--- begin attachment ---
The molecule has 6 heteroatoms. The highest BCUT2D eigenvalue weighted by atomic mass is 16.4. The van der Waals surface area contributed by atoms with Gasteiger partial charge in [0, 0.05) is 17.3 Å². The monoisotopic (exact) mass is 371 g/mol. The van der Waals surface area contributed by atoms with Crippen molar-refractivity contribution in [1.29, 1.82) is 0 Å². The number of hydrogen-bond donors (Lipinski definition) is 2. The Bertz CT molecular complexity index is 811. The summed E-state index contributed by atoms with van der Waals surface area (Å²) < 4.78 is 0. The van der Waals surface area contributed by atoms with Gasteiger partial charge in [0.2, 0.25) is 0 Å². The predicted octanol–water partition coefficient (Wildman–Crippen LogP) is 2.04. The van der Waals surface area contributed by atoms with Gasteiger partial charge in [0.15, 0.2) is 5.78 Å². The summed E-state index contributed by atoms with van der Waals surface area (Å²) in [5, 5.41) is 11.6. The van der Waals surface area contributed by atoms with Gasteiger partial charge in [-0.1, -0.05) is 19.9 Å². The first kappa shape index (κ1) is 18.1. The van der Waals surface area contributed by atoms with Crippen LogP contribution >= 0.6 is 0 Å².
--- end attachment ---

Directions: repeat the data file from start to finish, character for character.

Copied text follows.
The molecule has 6 heteroatoms. The highest BCUT2D eigenvalue weighted by atomic mass is 16.4. The van der Waals surface area contributed by atoms with Gasteiger partial charge in [0, 0.05) is 17.3 Å². The monoisotopic (exact) mass is 371 g/mol. The van der Waals surface area contributed by atoms with Crippen molar-refractivity contribution in [1.29, 1.82) is 0 Å². The number of hydrogen-bond donors (Lipinski definition) is 2. The Bertz CT molecular complexity index is 811. The summed E-state index contributed by atoms with van der Waals surface area (Å²) < 4.78 is 0. The van der Waals surface area contributed by atoms with Gasteiger partial charge in [0.2, 0.25) is 0 Å². The predicted octanol–water partition coefficient (Wildman–Crippen LogP) is 2.04. The van der Waals surface area contributed by atoms with Gasteiger partial charge in [0.15, 0.2) is 5.78 Å². The summed E-state index contributed by atoms with van der Waals surface area (Å²) in [5, 5.41) is 11.6. The van der Waals surface area contributed by atoms with Gasteiger partial charge in [-0.1, -0.05) is 19.9 Å². The first kappa shape index (κ1) is 18.1. The van der Waals surface area contributed by atoms with Crippen LogP contribution >= 0.6 is 0 Å².